# Pumpkins, Preschool & Ambiguety

How do play and sense making intermingle in math? What does this look like for the youngest and oldest students at our school? How and when does school math get in the way? And how can we get out of the way a bit and use the power of play to guide the sense-making process? These are questions I’ve had bouncing around my head for a while that I want to investigate a little bit this year.

This week I visited a preschool class at our school with a big tub of tiny pumpkins and gourds. I have to admit that I didn’t have any great plan for what I wanted to get out of pumpkin and gourd play, I just wanted to play alongside the kids and see what they noticed and wondered. Also, tiny pumpkins and gourds are just the best. It’s impossible to not have fun with them. I asked to come to the preschool class during their open play and explore time of the day, so pumpkin and gourd play was a center kids could visit and engage in if they chose and many were intrigued by the tub o’ gourds.

As the kids played, I tried out some questions to see what kinds of pumpkin and gourd attributes they were noticing:

What do you see/notice?

Which ones go together?

Which one doesn’t belong?

(What other questions would you have asked?)

Most of our students are English Language Learners, so part of the joy for me was listening to them working to create ways of talking about the pumpkins and gourds in a new language.

Some of the more poetic groupings they created were “teeny tiny green” (a pumpkin or gourd with only a teeny tiny bit green), broken stems, and long bumpys.

After a little bit, I asked if anyone wanted to play a game with me. I asked one child to choose a pumpkin or gourd to put in the center of table. “Tell us about it,” I asked. The child would usually say or point to some sort of attribute (bumpy, stem, long, orange) and then I’d ask the other kids, “Do you have one that goes with this one? Why?” Sometimes they’d echo back the same attribute of the person who placed the first pumpkin or gourd, but sometimes they had their own ideas. “Which ones belong? Which ones don’t belong?” I asked as they played.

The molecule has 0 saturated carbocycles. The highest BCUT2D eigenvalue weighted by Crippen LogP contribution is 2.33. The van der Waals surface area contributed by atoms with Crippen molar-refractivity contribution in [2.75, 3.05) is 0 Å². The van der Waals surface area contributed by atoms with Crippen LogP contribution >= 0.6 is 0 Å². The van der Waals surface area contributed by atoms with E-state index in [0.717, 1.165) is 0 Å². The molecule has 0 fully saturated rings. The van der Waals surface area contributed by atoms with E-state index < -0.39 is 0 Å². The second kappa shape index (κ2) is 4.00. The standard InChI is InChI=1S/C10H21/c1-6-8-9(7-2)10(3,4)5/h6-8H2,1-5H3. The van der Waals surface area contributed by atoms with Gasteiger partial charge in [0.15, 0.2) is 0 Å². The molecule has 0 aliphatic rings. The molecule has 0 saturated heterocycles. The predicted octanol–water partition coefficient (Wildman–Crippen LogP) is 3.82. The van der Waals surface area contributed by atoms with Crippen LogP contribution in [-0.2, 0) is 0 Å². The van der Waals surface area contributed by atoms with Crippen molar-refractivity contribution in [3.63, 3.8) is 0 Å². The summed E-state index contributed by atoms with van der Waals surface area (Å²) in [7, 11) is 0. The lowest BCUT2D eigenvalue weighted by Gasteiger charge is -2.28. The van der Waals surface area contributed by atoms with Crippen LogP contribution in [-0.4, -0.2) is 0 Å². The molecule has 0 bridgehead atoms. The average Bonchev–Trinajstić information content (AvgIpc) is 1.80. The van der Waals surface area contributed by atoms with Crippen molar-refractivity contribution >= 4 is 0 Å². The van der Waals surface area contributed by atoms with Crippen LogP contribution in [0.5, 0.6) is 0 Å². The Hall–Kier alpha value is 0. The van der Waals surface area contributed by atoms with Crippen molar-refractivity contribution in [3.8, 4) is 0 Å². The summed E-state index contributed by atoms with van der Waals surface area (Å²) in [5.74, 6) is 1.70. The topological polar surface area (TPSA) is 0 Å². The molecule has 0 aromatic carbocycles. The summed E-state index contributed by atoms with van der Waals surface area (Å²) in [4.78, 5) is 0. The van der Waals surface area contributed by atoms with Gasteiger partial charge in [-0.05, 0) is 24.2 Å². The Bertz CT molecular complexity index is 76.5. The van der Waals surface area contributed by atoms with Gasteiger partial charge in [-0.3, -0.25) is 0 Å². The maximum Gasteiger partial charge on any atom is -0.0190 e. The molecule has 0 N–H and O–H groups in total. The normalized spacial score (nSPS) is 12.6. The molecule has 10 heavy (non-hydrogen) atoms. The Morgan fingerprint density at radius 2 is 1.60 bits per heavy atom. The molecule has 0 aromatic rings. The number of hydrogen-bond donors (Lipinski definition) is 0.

My favorite part of the pumpkin and gourd play happened when I was watching some kids decide to sort into pumpkin and gourd groups. There was one small white pumpkin. One kid said, “Yes, this is a pumpkin. Like these,” he said pointing to the shape of the others. Absolutely incredulous, another child responded, “No! This is WHITE! Pumpkins are ORANGE! This is NOT a pumpkin!” What makes a pumpkin a pumpkin? We debated back and forth. The white pumpkin was added to the pumpkin group and pushed away. No consensus was reached. But it was authentic and lovely. And mathy in its own way.

I tried to guide some talk, ask some questions, but I also tried to just let them play and ask their own questions through play. There was some counting, some stroking of pumpkins against cheeks to determine the degree of bumpiness, some trading of pumpkins and naming which ones were our favorites.

I’ve read Christopher Danielson’s (@trianglemancsd) article, “The power of having more than one right answer: Ambiguity in math class,” several times this week. He writes, “but ambiguity—a messy place—can be where important mathematics begins.” One of the beauties of play is that no one is ahead or behind in play. There is no wrong way to make sense of a tub of pumpkins and gourds.

I plan on keeping up my visits to the preschool class. I want to know more about “where math begins,” how to muck around in important math ideas with small people and let their play lead the way.

I want to keep wondering about this place for ambiguity and questions and play as kids get older and school math seems to take over. What would the 5th graders say about the white pumpkin?